GUADALAJARA, Mexico — Every year, 500,000 men travel across southern Africa to work in South Africa’s mines. In doing so, they find themselves triply vulnerable to contracting tuberculosis.
Mines produce high levels of silica dust, which renders the lungs prone to bacterial infection. HIV is also prevalent in the region, and those with compromised immune systems are more likely to contract TB. Finally, confined work spaces and poor living conditions facilitate airborne transmission.
As a result, the incidence of TB among workers in South Africa’s mines is the highest in the world — 10 times higher than the level of a health emergency defined by the WHO. Moreover, the epidemic is mobile; men develop active TB and then return home and infect their communities. Each migrant worker who returns home with TB spreads the disease to an estimated 10 to 15 people in his community, according to the Stop TB Partnership.
Patients who travel across borders without consistent medical care risk going undiagnosed or, if they only sporadically access treatment, acquiring resistance to first-line treatments.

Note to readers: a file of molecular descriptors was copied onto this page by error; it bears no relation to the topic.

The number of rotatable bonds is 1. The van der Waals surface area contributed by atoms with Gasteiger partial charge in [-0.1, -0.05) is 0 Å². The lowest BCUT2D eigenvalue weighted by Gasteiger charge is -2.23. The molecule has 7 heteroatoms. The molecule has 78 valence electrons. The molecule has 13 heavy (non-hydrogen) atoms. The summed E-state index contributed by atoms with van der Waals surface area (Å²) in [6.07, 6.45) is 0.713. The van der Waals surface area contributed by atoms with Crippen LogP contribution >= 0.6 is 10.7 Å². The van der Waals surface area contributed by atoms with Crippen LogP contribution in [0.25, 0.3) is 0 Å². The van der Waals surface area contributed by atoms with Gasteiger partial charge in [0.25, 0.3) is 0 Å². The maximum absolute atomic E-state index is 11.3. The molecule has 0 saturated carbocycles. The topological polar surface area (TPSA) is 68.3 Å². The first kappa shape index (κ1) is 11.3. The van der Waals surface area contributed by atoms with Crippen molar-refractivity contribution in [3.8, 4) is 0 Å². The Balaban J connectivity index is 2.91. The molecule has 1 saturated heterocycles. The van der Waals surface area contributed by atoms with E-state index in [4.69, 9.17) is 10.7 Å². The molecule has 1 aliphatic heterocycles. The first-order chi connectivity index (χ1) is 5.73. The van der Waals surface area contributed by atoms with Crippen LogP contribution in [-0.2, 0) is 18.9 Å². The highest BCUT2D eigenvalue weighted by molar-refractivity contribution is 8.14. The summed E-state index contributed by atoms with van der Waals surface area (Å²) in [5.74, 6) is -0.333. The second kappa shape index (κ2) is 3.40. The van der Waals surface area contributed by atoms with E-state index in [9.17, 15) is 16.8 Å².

In response to this public health crisis, four countries earlier this year launched a landmark electronic referral system that aims to serve as a medical passport for patients. The pilot program is funded by the Global Fund to Fight AIDS, Tuberculosis and Malaria and was developed by a multistakeholder program called TIMS (TB in the Mining Sector in Southern Africa) that hopes to digitize and close the gaps.
“Cross-border migration is fueling the TB epidemic,” said Ivandra Chirrime, senior TB control specialist at the East, Central and Southern Africa Health Community, an intergovernmental health organization that promotes regional cooperation. “It’s very difficult to trace paper-based information and to make sure the miner in South Africa continues TB treatment when he goes back to Lesotho or Swaziland,” she told Devex at the 48th Union World Conference on Lung Health in Mexico last week.
The pilot began in September in two districts in each of four countries: Lesotho, Malawi, Mozambique, and Zambia. The system enables a patient to be traced across borders. For example, if a patient is referred from South Africa to Zambia, health care professionals in both countries will be able to trace the patient and receive notifications whenever the patient is sent to a health care facility.
Following the pilot, the World Bank hopes to scale up the system with its Southern Africa Tuberculosis and Health Systems Support project. It hopes the innovation will prove a new way to target TB in mobile populations, providing seamless care in the most interrupting of circumstances.
“It’s expected that this intervention will improve TB treatment outcomes, reduce the development of drug resistance due to treatment interruption … and reduce TB infectiousness within the families and communities of these individuals,” said Chirrime.
Mounting health crisis